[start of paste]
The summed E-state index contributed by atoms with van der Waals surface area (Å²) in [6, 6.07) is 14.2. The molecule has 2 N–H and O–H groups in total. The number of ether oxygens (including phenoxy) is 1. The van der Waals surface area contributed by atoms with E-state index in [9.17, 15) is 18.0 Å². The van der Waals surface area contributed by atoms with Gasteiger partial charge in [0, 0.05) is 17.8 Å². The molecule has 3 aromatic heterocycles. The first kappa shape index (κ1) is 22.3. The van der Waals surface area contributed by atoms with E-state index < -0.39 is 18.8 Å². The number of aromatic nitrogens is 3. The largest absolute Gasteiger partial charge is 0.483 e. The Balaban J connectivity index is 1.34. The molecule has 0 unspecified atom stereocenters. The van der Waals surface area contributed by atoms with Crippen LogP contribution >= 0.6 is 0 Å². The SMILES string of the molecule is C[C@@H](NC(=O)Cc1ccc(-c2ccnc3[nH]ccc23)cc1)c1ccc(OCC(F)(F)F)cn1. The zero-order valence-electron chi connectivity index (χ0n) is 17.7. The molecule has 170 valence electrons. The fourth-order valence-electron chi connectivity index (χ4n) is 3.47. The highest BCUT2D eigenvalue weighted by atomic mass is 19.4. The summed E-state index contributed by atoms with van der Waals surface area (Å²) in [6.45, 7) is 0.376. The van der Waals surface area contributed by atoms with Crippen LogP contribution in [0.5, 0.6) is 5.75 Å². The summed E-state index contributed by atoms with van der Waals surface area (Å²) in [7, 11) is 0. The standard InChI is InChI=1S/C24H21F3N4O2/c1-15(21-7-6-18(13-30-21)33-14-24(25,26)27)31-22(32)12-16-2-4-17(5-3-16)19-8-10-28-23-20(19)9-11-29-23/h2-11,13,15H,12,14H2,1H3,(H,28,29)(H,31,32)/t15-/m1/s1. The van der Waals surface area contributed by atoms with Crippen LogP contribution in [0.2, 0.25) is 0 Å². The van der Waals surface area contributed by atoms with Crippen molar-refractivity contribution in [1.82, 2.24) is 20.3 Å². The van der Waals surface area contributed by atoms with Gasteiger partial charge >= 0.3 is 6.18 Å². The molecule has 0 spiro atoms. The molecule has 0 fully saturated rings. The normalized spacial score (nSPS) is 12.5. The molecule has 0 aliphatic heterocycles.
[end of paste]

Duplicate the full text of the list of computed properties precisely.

The summed E-state index contributed by atoms with van der Waals surface area (Å²) in [6, 6.07) is 14.2. The molecule has 2 N–H and O–H groups in total. The number of ether oxygens (including phenoxy) is 1. The van der Waals surface area contributed by atoms with E-state index in [9.17, 15) is 18.0 Å². The van der Waals surface area contributed by atoms with Gasteiger partial charge in [0, 0.05) is 17.8 Å². The molecule has 3 aromatic heterocycles. The first kappa shape index (κ1) is 22.3. The van der Waals surface area contributed by atoms with E-state index < -0.39 is 18.8 Å². The number of aromatic nitrogens is 3. The largest absolute Gasteiger partial charge is 0.483 e. The Balaban J connectivity index is 1.34. The molecule has 0 unspecified atom stereocenters. The van der Waals surface area contributed by atoms with Crippen LogP contribution >= 0.6 is 0 Å². The SMILES string of the molecule is C[C@@H](NC(=O)Cc1ccc(-c2ccnc3[nH]ccc23)cc1)c1ccc(OCC(F)(F)F)cn1. The zero-order valence-electron chi connectivity index (χ0n) is 17.7. The molecule has 170 valence electrons. The fourth-order valence-electron chi connectivity index (χ4n) is 3.47. The highest BCUT2D eigenvalue weighted by atomic mass is 19.4. The summed E-state index contributed by atoms with van der Waals surface area (Å²) in [6.45, 7) is 0.376. The van der Waals surface area contributed by atoms with Crippen LogP contribution in [0.5, 0.6) is 5.75 Å². The summed E-state index contributed by atoms with van der Waals surface area (Å²) in [7, 11) is 0. The standard InChI is InChI=1S/C24H21F3N4O2/c1-15(21-7-6-18(13-30-21)33-14-24(25,26)27)31-22(32)12-16-2-4-17(5-3-16)19-8-10-28-23-20(19)9-11-29-23/h2-11,13,15H,12,14H2,1H3,(H,28,29)(H,31,32)/t15-/m1/s1. The van der Waals surface area contributed by atoms with Crippen LogP contribution in [0.2, 0.25) is 0 Å². The van der Waals surface area contributed by atoms with Crippen molar-refractivity contribution in [1.82, 2.24) is 20.3 Å². The van der Waals surface area contributed by atoms with Gasteiger partial charge >= 0.3 is 6.18 Å². The molecule has 0 spiro atoms. The molecule has 0 fully saturated rings. The normalized spacial score (nSPS) is 12.5. The molecule has 0 aliphatic heterocycles.